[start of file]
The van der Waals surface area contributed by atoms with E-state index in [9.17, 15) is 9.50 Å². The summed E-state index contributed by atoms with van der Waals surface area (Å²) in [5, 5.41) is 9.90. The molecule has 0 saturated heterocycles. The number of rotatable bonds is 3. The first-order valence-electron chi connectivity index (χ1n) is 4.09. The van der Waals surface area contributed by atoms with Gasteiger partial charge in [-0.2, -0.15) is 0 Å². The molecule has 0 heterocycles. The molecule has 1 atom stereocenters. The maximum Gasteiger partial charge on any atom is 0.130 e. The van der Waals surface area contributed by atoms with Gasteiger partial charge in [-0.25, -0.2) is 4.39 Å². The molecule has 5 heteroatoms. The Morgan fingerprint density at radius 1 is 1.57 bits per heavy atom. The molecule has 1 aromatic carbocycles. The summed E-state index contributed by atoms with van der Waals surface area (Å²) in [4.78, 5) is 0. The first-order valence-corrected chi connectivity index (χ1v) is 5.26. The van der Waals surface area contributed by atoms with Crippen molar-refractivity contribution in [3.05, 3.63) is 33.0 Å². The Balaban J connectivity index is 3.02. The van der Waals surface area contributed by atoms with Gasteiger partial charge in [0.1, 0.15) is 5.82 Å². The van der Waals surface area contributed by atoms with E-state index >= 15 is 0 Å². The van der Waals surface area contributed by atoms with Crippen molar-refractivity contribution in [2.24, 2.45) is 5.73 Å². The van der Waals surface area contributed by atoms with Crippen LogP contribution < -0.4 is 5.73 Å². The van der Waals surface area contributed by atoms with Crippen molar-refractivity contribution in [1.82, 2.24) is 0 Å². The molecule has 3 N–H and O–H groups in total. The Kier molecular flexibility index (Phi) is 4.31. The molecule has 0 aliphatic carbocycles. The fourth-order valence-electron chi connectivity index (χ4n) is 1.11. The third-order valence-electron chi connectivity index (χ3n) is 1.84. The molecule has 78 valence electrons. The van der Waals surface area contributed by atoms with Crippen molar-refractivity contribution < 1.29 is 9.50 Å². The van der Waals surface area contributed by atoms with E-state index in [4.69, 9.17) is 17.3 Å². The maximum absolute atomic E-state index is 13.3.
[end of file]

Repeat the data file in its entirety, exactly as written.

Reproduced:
The van der Waals surface area contributed by atoms with E-state index in [9.17, 15) is 9.50 Å². The summed E-state index contributed by atoms with van der Waals surface area (Å²) in [5, 5.41) is 9.90. The molecule has 0 saturated heterocycles. The number of rotatable bonds is 3. The first-order valence-electron chi connectivity index (χ1n) is 4.09. The van der Waals surface area contributed by atoms with Gasteiger partial charge in [-0.2, -0.15) is 0 Å². The molecule has 0 heterocycles. The molecule has 1 atom stereocenters. The maximum Gasteiger partial charge on any atom is 0.130 e. The van der Waals surface area contributed by atoms with Gasteiger partial charge in [-0.25, -0.2) is 4.39 Å². The molecule has 5 heteroatoms. The Morgan fingerprint density at radius 1 is 1.57 bits per heavy atom. The molecule has 1 aromatic carbocycles. The summed E-state index contributed by atoms with van der Waals surface area (Å²) in [4.78, 5) is 0. The first-order valence-corrected chi connectivity index (χ1v) is 5.26. The van der Waals surface area contributed by atoms with Crippen molar-refractivity contribution in [3.05, 3.63) is 33.0 Å². The Balaban J connectivity index is 3.02. The van der Waals surface area contributed by atoms with Gasteiger partial charge in [0.1, 0.15) is 5.82 Å². The van der Waals surface area contributed by atoms with E-state index >= 15 is 0 Å². The van der Waals surface area contributed by atoms with Crippen molar-refractivity contribution in [2.24, 2.45) is 5.73 Å². The van der Waals surface area contributed by atoms with Crippen LogP contribution < -0.4 is 5.73 Å². The van der Waals surface area contributed by atoms with Crippen molar-refractivity contribution in [1.82, 2.24) is 0 Å². The molecule has 3 N–H and O–H groups in total. The Kier molecular flexibility index (Phi) is 4.31. The molecule has 0 aliphatic carbocycles. The fourth-order valence-electron chi connectivity index (χ4n) is 1.11. The third-order valence-electron chi connectivity index (χ3n) is 1.84. The molecule has 78 valence electrons. The van der Waals surface area contributed by atoms with Crippen molar-refractivity contribution < 1.29 is 9.50 Å². The van der Waals surface area contributed by atoms with E-state index in [4.69, 9.17) is 17.3 Å². The maximum absolute atomic E-state index is 13.3.